Valentine’s Day is traditionally a day for sharing happiness and love with partners, friends or family, but this year I’ve been thinking about people who perhaps don’t have a life partner, or who find themselves separated from loved ones by illness or pandemic.
Whilst St Valentine today is most often associated with romantic love, early accounts often refer to “courtly love” which implies adoration from afar, piety and chivalry. Love in the English language is a catch-all term and is used in lots of different ways from loving your parents, being in love, loving your child, to loving pizza and the latest post on social media.
To be more discerning or specific we often have to look to other languages or alternative words such as affection, adore, like, devotion, lust, enchantment, partial to, relish, worship, fondness, crush, amorous, passion.
But let us assume “love” can be used to express our feeling for our nearest and dearest in romantic and familial ways. Aberdeen’s art and history collections hold a variety of declarations of love.
Love tokens exchanged might reflect a heart shared with another, where one keeps one half and sends the other on its way as a reminder of what it can be to be whole again. We only have this half heart silver brooch (by Tracey Blease)… I wonder who might have the other half and if they are waiting to be reunited with the Art Gallery?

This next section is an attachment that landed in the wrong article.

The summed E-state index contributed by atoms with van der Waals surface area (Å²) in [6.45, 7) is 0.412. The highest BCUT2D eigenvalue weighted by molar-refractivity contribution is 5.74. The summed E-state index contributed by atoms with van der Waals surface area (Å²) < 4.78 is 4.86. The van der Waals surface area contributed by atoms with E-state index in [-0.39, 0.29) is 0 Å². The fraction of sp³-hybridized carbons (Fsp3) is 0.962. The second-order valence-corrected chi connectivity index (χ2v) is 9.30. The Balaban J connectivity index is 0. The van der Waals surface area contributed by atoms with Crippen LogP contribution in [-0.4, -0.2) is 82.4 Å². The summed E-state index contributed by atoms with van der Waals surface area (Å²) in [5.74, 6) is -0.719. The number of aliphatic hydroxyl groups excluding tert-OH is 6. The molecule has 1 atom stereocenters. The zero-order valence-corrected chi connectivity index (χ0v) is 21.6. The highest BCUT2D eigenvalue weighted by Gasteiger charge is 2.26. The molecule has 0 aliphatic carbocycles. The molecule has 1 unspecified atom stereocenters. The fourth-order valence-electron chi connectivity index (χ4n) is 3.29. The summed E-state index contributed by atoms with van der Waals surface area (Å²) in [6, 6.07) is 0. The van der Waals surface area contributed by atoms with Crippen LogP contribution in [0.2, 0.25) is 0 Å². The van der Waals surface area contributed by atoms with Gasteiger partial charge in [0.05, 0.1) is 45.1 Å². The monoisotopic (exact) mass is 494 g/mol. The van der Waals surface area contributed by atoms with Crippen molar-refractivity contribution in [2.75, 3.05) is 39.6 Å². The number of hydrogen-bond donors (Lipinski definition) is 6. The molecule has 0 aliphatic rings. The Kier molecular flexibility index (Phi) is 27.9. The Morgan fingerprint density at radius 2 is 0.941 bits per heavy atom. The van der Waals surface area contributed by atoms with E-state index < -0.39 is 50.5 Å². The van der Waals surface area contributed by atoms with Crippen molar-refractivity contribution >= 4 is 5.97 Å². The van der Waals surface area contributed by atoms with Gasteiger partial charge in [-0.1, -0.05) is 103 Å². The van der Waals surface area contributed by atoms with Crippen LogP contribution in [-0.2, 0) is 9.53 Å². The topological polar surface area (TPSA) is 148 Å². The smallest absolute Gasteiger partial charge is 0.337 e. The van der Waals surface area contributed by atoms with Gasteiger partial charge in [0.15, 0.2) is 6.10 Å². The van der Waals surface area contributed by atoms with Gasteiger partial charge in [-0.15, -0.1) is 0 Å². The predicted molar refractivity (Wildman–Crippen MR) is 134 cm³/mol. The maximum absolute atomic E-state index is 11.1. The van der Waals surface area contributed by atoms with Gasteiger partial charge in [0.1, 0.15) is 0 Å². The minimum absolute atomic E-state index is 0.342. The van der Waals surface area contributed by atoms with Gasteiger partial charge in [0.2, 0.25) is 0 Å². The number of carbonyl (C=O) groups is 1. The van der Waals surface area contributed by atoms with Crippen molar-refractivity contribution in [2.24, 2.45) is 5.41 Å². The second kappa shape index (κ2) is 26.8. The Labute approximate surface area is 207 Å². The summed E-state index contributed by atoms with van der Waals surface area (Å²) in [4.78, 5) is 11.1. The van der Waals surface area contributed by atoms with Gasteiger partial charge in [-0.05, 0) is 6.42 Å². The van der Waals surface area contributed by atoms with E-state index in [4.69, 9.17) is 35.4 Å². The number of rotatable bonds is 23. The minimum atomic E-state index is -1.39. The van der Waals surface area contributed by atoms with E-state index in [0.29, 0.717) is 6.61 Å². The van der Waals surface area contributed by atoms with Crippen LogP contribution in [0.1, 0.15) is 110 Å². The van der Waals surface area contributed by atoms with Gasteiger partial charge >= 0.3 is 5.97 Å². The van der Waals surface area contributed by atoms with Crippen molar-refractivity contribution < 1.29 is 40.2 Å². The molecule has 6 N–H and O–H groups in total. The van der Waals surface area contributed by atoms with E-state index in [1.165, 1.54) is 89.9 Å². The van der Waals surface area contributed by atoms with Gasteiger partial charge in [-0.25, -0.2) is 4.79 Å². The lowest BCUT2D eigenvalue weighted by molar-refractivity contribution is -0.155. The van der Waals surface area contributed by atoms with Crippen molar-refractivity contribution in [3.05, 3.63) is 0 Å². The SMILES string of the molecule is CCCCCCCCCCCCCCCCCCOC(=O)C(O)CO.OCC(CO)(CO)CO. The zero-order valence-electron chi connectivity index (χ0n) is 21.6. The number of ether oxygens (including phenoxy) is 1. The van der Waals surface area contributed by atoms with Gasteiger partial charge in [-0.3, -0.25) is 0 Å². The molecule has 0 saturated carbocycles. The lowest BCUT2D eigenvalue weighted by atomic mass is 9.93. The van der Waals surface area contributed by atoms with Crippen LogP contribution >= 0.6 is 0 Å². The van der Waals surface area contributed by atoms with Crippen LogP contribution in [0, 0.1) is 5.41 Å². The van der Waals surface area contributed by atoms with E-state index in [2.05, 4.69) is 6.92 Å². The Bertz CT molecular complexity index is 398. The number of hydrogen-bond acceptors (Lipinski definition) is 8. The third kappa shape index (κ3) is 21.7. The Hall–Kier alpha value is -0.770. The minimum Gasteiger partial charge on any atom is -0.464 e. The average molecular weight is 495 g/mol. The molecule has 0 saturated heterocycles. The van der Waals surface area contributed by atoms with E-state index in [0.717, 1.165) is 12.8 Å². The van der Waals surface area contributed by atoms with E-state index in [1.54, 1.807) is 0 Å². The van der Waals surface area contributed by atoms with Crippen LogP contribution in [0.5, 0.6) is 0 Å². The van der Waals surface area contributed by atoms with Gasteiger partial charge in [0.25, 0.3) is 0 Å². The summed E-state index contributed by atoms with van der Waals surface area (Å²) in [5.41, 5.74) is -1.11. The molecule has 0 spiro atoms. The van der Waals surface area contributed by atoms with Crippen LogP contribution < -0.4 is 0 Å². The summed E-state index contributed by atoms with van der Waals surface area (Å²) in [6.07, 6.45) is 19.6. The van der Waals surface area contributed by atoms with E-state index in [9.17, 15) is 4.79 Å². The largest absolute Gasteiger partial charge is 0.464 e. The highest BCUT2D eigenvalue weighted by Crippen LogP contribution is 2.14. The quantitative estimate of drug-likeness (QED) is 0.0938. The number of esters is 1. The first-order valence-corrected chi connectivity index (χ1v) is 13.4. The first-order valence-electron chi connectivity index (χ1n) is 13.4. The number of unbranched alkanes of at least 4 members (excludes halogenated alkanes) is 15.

half heart silver brooch copyright © Tracey Blease
During times of enforced separation in the past, lovers might have sent letters, greetings cards or postcards, exchanged stories of happier times and planned what to do when reunited. One of a series of postcards sent home during the First World War shows a couple very much in love with the verse:
“One face alone I dream of, night and day
One voice in loving fancy oft I hear,
My thoughts are always with You, far away,
And tender memories seem to bring You near.”
Some of the messages are extremely moving, whereas others are pragmatic and even mundane.
'Absence makes the Heart Grow Fonder' Postcard, Date1915 / Presented in 2010 by Mr Simon Lyn.
So how will you ease the heart-ache, especially on St Valentine’s day 2021? A Zoom call, a letter, a socially-distanced wistful wave through a window, or using all your spare mobile minutes on a 3- hour-long phone conversation?
As St Valentine is also the patron saint of beekeepers, perhaps the best way would be to send living flowers such as bleeding hearts (Dicentra spectabilis), love-in-the-mist (Nigella damascena), forget-me-nots (Myosotis sylvatica) or hearts-ease (Viola tricolor).
Hearts-ease Pansy (Viola tricolor) watercolour painted in 1914 by William Catto (Aberdeen-born artist, 1843-1927)
Or perhaps you literally wear your heartache on your sleeve (or lapel).
Red Heart Brooch from the Peggy Walker Gift / On Display - Gallery 08
However you spend St Valentine’s day this year, be aware how extraordinary it is for everyone, share love and compassion with whoever you can.
And finally, St Valentine is also patron saint of plague victims – something we can perhaps draw parallels to in our current Covid-19 life. Check out https://en.wikipedia.org/wiki/Saint_Valentine for a profound (disturbing) link to life in lockdown!
Blog by Helen Fothergill, Head of Collections